It never fails. Whenever a high-profile relationship goes public with domestic violence accusations, the internet will buzz with people who withhold sympathy for the alleged victim because they stayed in the relationship. If the accusations come after a long relationship comes to an end, the victim will be met with incredulous skeptics who don’t believe such a thing could be kept secret for so long. The judgmental victim-blaming criticisms ramp up exponentially if it is revealed that the victim returned to their abuser multiple times.
Leaving an abusive partner is difficult for so many reasons. An emotional bond, like that in an intimate relationship, creates an attachment that is as physical as it is emotional. A report by the American Psychological Association found that emotional attachment is positively correlated with a likelihood to return to a domestic batterer. Some abusive relationships involve control over finances and property. In an estimated 98 percent of relationships where domestic violence is present, economic abuse is also there. Children may be involved, creating conflicts of custody and childcare. Abused people often blame themselves. They may leave a relationship with strong feelings of anger, frustration, and fear. As time passes, they may return when those feelings recede and are replaced with shame, guilt, and denial.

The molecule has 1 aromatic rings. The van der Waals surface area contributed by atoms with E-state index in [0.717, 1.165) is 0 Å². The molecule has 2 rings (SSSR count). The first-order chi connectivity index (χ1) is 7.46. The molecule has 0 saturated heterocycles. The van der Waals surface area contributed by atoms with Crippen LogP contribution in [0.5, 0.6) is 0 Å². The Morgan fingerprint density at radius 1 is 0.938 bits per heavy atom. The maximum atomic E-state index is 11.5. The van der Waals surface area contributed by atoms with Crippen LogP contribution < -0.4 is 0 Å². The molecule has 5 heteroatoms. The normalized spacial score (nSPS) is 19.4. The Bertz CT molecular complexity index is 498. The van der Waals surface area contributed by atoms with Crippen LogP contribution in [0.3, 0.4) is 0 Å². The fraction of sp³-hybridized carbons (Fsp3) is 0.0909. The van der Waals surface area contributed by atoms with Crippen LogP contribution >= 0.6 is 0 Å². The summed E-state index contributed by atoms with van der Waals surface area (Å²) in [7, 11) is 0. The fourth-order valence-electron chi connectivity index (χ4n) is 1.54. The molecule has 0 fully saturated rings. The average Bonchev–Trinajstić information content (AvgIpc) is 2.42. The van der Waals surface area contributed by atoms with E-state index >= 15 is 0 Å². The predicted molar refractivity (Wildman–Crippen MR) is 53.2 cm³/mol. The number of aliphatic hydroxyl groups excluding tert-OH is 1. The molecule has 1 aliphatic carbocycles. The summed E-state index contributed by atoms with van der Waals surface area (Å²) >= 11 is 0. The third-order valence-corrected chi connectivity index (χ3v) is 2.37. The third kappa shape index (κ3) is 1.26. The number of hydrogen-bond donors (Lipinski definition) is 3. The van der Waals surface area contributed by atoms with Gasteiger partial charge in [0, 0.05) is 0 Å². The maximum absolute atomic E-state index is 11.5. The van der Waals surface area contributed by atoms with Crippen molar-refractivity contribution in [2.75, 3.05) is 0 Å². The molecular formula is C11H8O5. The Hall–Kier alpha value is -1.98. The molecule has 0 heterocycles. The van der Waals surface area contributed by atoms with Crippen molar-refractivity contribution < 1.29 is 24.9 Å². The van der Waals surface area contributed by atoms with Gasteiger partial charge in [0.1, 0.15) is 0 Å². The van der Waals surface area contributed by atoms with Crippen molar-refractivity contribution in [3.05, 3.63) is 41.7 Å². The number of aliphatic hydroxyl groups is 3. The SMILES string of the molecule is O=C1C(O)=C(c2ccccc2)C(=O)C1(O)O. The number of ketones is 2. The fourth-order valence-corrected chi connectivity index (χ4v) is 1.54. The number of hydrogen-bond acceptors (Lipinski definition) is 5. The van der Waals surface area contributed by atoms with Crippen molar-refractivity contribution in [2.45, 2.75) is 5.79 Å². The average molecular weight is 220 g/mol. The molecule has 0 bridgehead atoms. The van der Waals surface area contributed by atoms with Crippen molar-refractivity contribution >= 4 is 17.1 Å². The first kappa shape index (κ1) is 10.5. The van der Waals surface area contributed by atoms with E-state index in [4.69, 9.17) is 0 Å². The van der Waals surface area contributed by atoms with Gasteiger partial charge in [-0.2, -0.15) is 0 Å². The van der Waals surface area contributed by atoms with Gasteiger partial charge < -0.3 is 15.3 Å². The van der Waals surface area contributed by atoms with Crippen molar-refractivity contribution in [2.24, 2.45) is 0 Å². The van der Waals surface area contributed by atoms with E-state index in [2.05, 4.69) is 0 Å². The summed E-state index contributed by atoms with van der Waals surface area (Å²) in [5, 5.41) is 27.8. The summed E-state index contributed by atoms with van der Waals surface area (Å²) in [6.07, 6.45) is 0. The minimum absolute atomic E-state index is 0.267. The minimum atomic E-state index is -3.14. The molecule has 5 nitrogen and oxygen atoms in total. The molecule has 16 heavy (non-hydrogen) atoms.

Taking such a step puts the leaving partner at risk of being killed by their abuser. It is the most dangerous moment in the cycle of abuse. Intimate relationships make up 72 percent of all murder-suicides in the United States, and 94 percent of those murdered are women. Worldwide, half of all women murdered in 2012 were killed by either an intimate partner or a family member. Domestic violence-related homicides occur most often when the victim is leaving their abuser; a woman leaving an abuser is at a 70x higher risk of being murdered than at any other point in the relationship. This is an epidemic we perpetuate when we stigmatize survivors.
To combat victim blaming it is important we spread an understanding of not just the situational factors that play into patterns of domestic abuse, but also the psychological and cultural aspects. Some individuals will need to process their trauma in order to move past it and they are just as psychologically healthy as others who choose to not talk through the trauma. Both kinds of survivor may have “subclinical symptoms” that do not rise to the level of mental disorder. Most reactions to trauma are normal responses to extraordinary circumstances.